Maggie: A Girl of the Streets deals with the theme of innocence versus experience. Many authors claim that innocence and experience can not exist without its opposite. Innocence is where humans begin, and they must pass through experience during their life. Maggie, author Stephen Crane's main character in Maggie: A Girl of the Streets shows the trauma of the loss of innocence through experience.
After her little brother's death near the beginning of the story, Maggie exists as the sole example of innocence in the story. Her parents drunken rages and constant fighting are tragic representations of the horrors of experience. Her brother Jimmie is the epitome of experience, driving his horses through the city and trampling any innocence upon which they come. He cannot understand how Maggie could possibly remain innocent surrounded by the filth of his world. Maggie seeks only escape from the slums but doesn't wish to become as her family. She latches onto a man named Pete as a symbol of maturity and success who can both appreciate her innocence and incorporate her into his experience. Pete is at first attracted by her purity but eventually abandons her for a woman named Nell. Without Pete to lead her Maggie is lost and becomes alienated even by her own family because of her experiences.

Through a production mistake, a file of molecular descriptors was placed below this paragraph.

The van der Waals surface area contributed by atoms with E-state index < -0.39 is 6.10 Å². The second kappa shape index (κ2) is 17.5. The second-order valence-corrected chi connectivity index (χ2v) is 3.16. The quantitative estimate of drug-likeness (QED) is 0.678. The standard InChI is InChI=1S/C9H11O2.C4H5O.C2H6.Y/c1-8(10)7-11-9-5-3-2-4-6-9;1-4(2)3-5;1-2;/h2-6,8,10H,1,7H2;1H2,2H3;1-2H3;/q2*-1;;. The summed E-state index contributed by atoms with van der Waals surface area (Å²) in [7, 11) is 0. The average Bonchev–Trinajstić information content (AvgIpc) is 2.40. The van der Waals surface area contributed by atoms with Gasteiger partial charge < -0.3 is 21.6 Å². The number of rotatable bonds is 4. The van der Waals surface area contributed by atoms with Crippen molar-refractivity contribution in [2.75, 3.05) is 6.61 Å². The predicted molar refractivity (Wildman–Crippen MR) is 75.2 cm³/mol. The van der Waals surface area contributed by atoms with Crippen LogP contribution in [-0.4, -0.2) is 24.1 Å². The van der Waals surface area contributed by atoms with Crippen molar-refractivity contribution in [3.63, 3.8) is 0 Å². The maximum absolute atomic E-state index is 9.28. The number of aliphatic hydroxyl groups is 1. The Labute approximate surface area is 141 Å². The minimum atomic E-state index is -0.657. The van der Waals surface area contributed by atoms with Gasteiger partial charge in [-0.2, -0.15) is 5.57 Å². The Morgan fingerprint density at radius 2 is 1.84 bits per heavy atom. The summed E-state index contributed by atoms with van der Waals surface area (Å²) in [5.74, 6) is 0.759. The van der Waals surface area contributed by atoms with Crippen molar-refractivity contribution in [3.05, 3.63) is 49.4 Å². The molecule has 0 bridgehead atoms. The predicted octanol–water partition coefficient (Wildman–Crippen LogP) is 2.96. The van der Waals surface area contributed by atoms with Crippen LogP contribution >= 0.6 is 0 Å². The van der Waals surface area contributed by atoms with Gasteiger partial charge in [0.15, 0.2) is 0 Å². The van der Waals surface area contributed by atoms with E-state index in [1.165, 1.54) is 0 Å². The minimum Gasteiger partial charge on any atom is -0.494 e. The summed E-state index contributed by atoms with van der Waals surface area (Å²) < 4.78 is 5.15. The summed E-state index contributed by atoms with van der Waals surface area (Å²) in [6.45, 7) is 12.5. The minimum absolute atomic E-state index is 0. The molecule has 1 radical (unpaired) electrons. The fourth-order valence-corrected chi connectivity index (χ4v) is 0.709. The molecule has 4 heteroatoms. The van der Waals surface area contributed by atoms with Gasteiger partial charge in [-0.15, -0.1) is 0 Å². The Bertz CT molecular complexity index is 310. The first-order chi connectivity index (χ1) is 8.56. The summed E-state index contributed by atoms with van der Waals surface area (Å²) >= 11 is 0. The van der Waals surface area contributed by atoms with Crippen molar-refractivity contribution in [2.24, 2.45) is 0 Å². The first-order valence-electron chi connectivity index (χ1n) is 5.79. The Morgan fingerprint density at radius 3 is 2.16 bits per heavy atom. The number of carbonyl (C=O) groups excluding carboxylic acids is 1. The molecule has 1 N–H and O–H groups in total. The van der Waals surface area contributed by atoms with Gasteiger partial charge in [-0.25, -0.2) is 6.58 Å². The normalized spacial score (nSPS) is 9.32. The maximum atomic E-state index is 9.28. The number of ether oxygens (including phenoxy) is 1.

The trauma which is her experience is when she is tossed aside by Pete and her family and forced to wander the streets. While wandering the streets is when Maggie loses all of her innocence. Crane's story ends with Maggie's death and her family's reaction to it. They do not admit that she was forced into experience by them, but rather wonder how she could have lost the innocence they thought they taught her.